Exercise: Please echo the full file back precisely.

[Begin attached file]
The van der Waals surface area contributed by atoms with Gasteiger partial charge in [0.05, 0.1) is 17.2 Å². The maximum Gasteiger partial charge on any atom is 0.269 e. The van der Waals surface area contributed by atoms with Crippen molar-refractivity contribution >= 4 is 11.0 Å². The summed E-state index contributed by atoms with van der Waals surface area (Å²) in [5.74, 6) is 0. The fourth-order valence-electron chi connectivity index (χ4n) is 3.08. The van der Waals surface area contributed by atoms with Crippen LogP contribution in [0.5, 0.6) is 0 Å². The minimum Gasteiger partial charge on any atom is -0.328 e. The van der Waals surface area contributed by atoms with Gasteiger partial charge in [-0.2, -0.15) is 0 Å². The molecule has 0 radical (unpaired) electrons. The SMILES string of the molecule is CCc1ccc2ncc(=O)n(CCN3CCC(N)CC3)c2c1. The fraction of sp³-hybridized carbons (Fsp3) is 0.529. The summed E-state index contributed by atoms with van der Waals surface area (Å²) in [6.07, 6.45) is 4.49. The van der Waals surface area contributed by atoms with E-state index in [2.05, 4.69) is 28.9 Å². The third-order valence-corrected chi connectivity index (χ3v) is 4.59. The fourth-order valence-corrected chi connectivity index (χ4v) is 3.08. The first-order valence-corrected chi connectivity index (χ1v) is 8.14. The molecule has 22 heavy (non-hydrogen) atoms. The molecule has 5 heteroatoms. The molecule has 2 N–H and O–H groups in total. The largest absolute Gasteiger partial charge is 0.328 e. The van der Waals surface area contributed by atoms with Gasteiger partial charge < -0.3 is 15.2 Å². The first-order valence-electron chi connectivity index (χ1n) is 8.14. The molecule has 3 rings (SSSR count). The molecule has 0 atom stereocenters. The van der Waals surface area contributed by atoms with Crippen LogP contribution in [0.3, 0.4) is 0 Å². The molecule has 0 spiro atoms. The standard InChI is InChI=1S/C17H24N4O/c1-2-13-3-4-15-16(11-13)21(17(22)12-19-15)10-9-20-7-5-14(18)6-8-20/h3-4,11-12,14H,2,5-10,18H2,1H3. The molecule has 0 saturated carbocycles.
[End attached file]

The van der Waals surface area contributed by atoms with Gasteiger partial charge in [0.05, 0.1) is 17.2 Å². The maximum Gasteiger partial charge on any atom is 0.269 e. The van der Waals surface area contributed by atoms with Crippen molar-refractivity contribution >= 4 is 11.0 Å². The summed E-state index contributed by atoms with van der Waals surface area (Å²) in [5.74, 6) is 0. The fourth-order valence-electron chi connectivity index (χ4n) is 3.08. The van der Waals surface area contributed by atoms with Crippen LogP contribution in [0.5, 0.6) is 0 Å². The minimum Gasteiger partial charge on any atom is -0.328 e. The van der Waals surface area contributed by atoms with Gasteiger partial charge in [-0.2, -0.15) is 0 Å². The molecule has 0 radical (unpaired) electrons. The SMILES string of the molecule is CCc1ccc2ncc(=O)n(CCN3CCC(N)CC3)c2c1. The fraction of sp³-hybridized carbons (Fsp3) is 0.529. The summed E-state index contributed by atoms with van der Waals surface area (Å²) in [6.07, 6.45) is 4.49. The van der Waals surface area contributed by atoms with E-state index in [2.05, 4.69) is 28.9 Å². The third-order valence-corrected chi connectivity index (χ3v) is 4.59. The fourth-order valence-corrected chi connectivity index (χ4v) is 3.08. The first-order valence-corrected chi connectivity index (χ1v) is 8.14. The molecule has 22 heavy (non-hydrogen) atoms. The molecule has 5 heteroatoms. The molecule has 2 N–H and O–H groups in total. The largest absolute Gasteiger partial charge is 0.328 e. The van der Waals surface area contributed by atoms with Gasteiger partial charge < -0.3 is 15.2 Å². The first-order valence-electron chi connectivity index (χ1n) is 8.14. The molecule has 3 rings (SSSR count). The molecule has 0 atom stereocenters. The van der Waals surface area contributed by atoms with Crippen LogP contribution in [0.3, 0.4) is 0 Å². The molecule has 0 spiro atoms. The standard InChI is InChI=1S/C17H24N4O/c1-2-13-3-4-15-16(11-13)21(17(22)12-19-15)10-9-20-7-5-14(18)6-8-20/h3-4,11-12,14H,2,5-10,18H2,1H3. The molecule has 0 saturated carbocycles.